A possible Brexit unsettles German companies

Two thirds of companies are unable to predict the consequences. Only one in four are prepared for a Brexit.

A possible Brexit and its consequences are generating great uncertainty among German companies, according to a joint study conducted by the Federation of German Industries (BDI) and Deloitte on Wednesday in Berlin. Two thirds (64 percent) of those surveyed stated that they were unable to predict the impact of a Brexit on their own company. Furthermore, 30 percent expect to see negative consequences for their business.    

“The German industry’s uncertainty regarding future business relations with the United Kingdom is tangible,” said Markus Kerber, Director General of the BDI. “To avoid such uncertainty in the future, all of us on the Continent need to ask ourselves the same questions as the British about the relationship between central political power in Brussels and continued decision-making sovereignty at the national level.”    

The reported uncertainty can be broken down into a series of more detailed findings: 71 percent of the surveyed companies fear greater uncertainty on the financial markets and 60 percent fear increasedvolatility in capital markets and exchange rates until the new terms of the relationship between the United Kingdom and the EU are agreed. Almost half the companies surveyed (46 percent) think it likely that direct investments from the island to Continental Europe would be rerouted. But a similarly high proportion (43 percent) also expect higher tariffs for German exporters.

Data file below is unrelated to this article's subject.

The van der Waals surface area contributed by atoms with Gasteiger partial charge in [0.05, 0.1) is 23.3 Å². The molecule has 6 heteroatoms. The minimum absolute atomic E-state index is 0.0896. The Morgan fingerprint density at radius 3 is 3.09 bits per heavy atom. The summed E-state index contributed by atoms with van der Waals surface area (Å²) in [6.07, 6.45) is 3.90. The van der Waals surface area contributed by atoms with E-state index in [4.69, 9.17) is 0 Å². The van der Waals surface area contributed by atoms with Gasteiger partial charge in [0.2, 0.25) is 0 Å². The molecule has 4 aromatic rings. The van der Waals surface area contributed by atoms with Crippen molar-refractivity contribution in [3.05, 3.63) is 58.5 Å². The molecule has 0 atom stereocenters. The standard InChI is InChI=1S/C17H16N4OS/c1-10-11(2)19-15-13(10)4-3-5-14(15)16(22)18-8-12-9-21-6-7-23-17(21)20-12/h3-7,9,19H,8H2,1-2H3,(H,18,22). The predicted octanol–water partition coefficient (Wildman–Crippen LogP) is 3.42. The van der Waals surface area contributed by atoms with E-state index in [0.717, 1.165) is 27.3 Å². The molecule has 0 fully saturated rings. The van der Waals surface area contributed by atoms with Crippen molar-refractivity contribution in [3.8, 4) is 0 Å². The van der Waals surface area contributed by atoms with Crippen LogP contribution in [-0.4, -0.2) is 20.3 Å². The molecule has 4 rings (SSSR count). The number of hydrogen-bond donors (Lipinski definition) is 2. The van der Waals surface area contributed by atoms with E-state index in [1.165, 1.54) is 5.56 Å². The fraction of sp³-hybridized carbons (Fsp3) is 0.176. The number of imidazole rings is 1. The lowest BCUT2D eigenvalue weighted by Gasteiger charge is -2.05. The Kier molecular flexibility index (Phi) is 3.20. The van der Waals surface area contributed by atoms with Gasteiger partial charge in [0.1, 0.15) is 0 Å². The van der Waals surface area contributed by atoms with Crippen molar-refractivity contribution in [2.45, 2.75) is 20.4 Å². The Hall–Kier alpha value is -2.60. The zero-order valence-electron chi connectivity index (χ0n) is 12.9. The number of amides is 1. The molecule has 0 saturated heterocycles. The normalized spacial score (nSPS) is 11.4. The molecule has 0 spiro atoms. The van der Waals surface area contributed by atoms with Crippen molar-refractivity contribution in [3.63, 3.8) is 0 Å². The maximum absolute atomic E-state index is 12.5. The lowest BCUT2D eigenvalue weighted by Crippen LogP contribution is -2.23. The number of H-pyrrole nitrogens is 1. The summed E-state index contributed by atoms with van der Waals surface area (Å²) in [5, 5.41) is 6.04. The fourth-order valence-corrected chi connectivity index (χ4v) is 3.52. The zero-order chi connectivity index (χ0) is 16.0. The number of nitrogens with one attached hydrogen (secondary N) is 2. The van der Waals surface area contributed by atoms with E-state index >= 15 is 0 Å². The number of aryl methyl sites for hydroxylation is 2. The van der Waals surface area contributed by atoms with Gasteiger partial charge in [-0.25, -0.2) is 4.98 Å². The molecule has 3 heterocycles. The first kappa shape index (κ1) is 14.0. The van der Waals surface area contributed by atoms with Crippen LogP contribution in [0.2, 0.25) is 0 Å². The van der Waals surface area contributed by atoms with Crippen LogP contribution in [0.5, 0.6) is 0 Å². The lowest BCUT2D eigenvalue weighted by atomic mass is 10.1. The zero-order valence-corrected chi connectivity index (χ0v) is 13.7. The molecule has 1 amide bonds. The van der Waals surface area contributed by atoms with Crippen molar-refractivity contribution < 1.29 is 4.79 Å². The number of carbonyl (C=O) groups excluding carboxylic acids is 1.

“Almost half the companies fear that a Brexit will lead to greater complexity and higher costs,” said Alexander Börsch, chief economist at Deloitte. “Astonishingly, only 29 percent of the businesses surveyed – primarily from the finance sector – have made preparations for this outcome. Companies from all potentially affected sectors should be preparing themselves for the possible scenarios ahead so that they can manage the consequences for their own business: Decreased export opportunities, new risks and a review of value chains and strategic investments are just some of the possible challenges that a Brexit would present for companies.”

The joint BDI and Deloitte study was conducted from 17 to 19 May 2016. A total of 215 companies were surveyed whose businesses would be directly affected by a Brexit. Over half of the surveyed companies export goods to the United Kingdom or have a branch there. The remaining companies rely on imports from or production in the UK. Three quarters (74 percent) of the companies surveyed generate sales of at least 500 million to 15 billion euros.

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